Railtrack threatened by rising cost of train protection system
The costs of installing a new nationwide rail safety system in the wake of the Paddington disaster have nearly doubled, it emerged yesterday.
In the six months since the crash in which 31 people were killed the bill for introducing the Train Protection Warning System (TPWS) has risen from £220m to about £400m and could escalate further.
Who will pay for the costs of avoiding another Paddington will now be the subject of a battle between Railtrack, the infrastructure company, and Tom Winsor, the Rail Regulator.
Train operating companies have accepted that they will have to pay £50m, but impending negotiations between Railtrack and Mr Winsor will decide what proportion of the rest will be borne by the infrastructure company's shareholders, tax payers and passengers. News of the growing TPWS budget emerges ahead of the inquiry into the crash by Lord Cullen, which begins tomorrow.
The deputy prime minister John Prescott has insisted that the system - which would have probably prevented the Paddington disaster - must be installed to cover all potentially hazardous signals throughout the network.
The increase in the estimated cost of TPWS is partly a consequence of the contracting process and partly because the industry has agreed to complete the project a year earlier in mid-2003.
The device automatically slows down trains ahead of warning signals and triggers the brakes if trains runs past a red light.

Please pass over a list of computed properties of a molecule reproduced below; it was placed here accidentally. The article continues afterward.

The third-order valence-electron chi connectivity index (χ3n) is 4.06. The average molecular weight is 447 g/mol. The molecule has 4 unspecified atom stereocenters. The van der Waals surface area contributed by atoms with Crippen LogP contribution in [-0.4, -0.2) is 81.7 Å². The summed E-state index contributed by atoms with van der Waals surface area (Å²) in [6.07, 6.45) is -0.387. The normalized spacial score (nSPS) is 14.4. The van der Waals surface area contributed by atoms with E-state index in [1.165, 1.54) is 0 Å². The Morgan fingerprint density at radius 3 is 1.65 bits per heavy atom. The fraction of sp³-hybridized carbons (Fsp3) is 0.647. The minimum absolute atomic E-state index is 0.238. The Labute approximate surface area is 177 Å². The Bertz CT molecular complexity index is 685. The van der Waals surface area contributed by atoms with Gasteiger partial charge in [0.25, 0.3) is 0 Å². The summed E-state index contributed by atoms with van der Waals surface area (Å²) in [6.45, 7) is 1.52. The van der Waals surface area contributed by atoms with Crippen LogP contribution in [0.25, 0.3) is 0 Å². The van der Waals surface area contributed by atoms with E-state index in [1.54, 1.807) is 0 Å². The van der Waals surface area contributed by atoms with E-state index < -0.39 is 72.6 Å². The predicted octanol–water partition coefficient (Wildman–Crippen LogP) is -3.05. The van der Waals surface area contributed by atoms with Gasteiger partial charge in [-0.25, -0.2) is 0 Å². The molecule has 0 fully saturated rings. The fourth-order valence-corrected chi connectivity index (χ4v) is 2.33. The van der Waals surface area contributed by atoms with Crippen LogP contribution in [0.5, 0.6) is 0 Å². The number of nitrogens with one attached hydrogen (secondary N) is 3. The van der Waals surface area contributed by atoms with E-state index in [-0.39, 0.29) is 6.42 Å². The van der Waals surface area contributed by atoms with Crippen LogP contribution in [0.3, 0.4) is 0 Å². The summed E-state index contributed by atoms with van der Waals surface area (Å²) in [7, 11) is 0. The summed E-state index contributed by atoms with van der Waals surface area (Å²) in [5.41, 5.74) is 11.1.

Railtrack believes it will "dramatically lessen" the consequences of trains passing signals at danger, when it is fully fitted to 11,000 key signals.
The system is to be installed ahead of the intended introduction of the more sophisticated and fail-safe Automatic Train Protection hardware which will cost £1.1bn and could be superseded by new European laws.
The escalating costs come amid a deteriorating relationship between Railtrack and the Regulator after he issued an enforcement order against the company ordering it to provide more detailed information about the progress of work on upgrading the West Coast Main Line between London and Scotland.
- 1 Australia to impose 24-hour curfew on all cats to protect endangered species
- 2 Model's video shoot on the beach interrupted by sudden landing of a group of illegal migrants
- 3 The difference between a psychopath and a sociopath
- 4 Black and ethnic minority people twice as likely to be hit by Tory cuts than white people, report finds
- 5 MH370 search: Boeing 777 wing that could match missing plane found on the French island of Reunion
Kate Winslet thanked 'particularly horrible' girl who bullied her at school after Titanic success
Australia to impose 24-hour curfew on all cats to protect endangered species
Israel accused of killing 75 children during day of 'carnage' and war crimes in Gaza war
MH370 search: Boeing 777 wing that could match missing plane found on the French island of Reunion
Madeleine McCann 'not the identity' of fair-haired girl found dead in suitcase in Australia
Yvette Cooper: Our choice is years of Tory rule under Jeremy Corbyn – or a return to a Labour government
Labour leadership contender Jeremy Corbyn says 'we can learn a great deal from Karl Marx'
I am the Jeremy Corbyn supporter that many will tell you doesn't exist
Public anger after French sunbather beaten up by gang for wearing a bikini in Reims park
Labour leadership: New poll shows party is now even 'less electable' than under Ed Miliband
Labour leadership contest: I would never quit the party, says Liz Kendall
iJobs Money & Business
£45 - £55k DOE: Guru Careers: A Financial Controller is required to join a suc...
£12500 - £20000 per annum: Recruitment Genius: Scotland's leading life insuran...
£22500 - £24500 per annum: Recruitment Genius: Inbound and outbound calls with...
£18000 - £40000 per annum: Recruitment Genius: This fast growing Insurance Bro...